All three composting options accepted: fruit and veggie scraps, tea and coffee grounds, nut shells, dust, lint, hair (human or animal), cardboard, newspaper, and washed crushed eggshells. But their added possibilities differed. Here is how they compared:
The city picks up compostable plastics that are clearly labeled, but they will not accept biodegradable plastics, as “they biodegrade at different temperatures than organic materials and therefore don’t compost well together” (says my compost hauler). Also, these plastics can’t be distinguished from other plastics during processing. So it is best to just stay away from them altogether. Mostly sold in the form of disposable products, they can easily be avoided with reusables.
And although the City compost’s “digestibility” seems limitless, it cannot accept the obvious: Aluminum foil or trays, “biodegradable” plastic, ceramic dishware or glassware, flower pots or trays (they must get those often to make of point of it), foil-backed or plastic-backed paper, rocks or stone, but also the less obvious: clothing and linens, cooking oil, corks, animal waste, dirt, or wax cardboard. Wax paper was accepted at first but no longer is, probably a result of people throwing the plastic coated paper instead of the waxed kind, in their city bin. They are hard to tell apart.
Whatever system you end up choosing, the most important part of composting is collecting compostable material. Obviously without it, your composting system is worthless 😉
I have found that the receptacle makes it a success for the whole family if:
- It is large enough: As I mentioned in a previous posting, our compost bin used to be our trash bin. A large container will reduce the number of trips to your composter. Any container will do. You do not need to purchase a carbon top receptacle (the filter needs to be replaced and your money can be better spent elsewhere). Compost does not smell. We empty ours once a week and during that time it just does not have time to decompose to a stinky point (we freeze meat and fish scraps until pick up day).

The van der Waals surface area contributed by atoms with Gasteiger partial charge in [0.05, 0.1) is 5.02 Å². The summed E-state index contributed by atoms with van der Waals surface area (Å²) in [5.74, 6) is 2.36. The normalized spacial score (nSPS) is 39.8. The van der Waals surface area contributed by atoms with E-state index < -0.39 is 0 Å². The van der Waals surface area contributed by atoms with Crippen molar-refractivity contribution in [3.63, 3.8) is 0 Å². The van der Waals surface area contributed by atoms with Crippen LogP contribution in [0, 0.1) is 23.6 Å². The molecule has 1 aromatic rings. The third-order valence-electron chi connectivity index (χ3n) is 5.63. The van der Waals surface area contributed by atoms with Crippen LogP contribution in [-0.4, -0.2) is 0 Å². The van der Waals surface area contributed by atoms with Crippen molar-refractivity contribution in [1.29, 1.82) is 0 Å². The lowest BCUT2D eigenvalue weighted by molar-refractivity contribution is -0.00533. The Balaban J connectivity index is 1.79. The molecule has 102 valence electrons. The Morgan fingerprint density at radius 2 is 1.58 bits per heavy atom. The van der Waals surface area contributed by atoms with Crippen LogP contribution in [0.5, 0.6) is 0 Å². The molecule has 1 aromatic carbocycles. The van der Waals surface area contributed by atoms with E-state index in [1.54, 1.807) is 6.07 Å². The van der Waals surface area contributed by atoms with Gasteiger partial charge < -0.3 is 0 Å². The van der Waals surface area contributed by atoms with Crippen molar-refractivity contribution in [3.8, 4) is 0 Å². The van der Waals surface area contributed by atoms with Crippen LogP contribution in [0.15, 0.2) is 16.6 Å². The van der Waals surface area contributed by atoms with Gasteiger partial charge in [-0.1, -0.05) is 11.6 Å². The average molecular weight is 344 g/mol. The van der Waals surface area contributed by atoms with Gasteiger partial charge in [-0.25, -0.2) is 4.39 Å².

- It is aesthetically pleasing: Many drop the idea of composting because they can’t stand the idea (and I don’t blame them) of having a “dirty” container on their counters, as most receptacles are advertised. But who said the container had to be displayed on your counter? We would never think of putting our soiled trash cans on our counters. Ironic when you realize that the soiling icky bits stuck to the outside of trash cans are compostable. Under your sink is even better. Out of site, but not out of mind, if its large. Apply rule #1 first.
- It is easily accessible: In a slide out tray under the sink, our receptacle is within easy reach where we process most of our veggie/fruit scraps. We wash the veggies at the sink, and then peel straight into the bin. Since we use the City compost, this location is also convenient to discarding table scrapings that Zizou will not eat, before loading the dishwasher – he loves Brussels sprouts, but not avocado !?:)
I am so glad I have this article out of me! My procrastination is over. I can now move on to better things, like fertilizing my plant wall with worm tea;)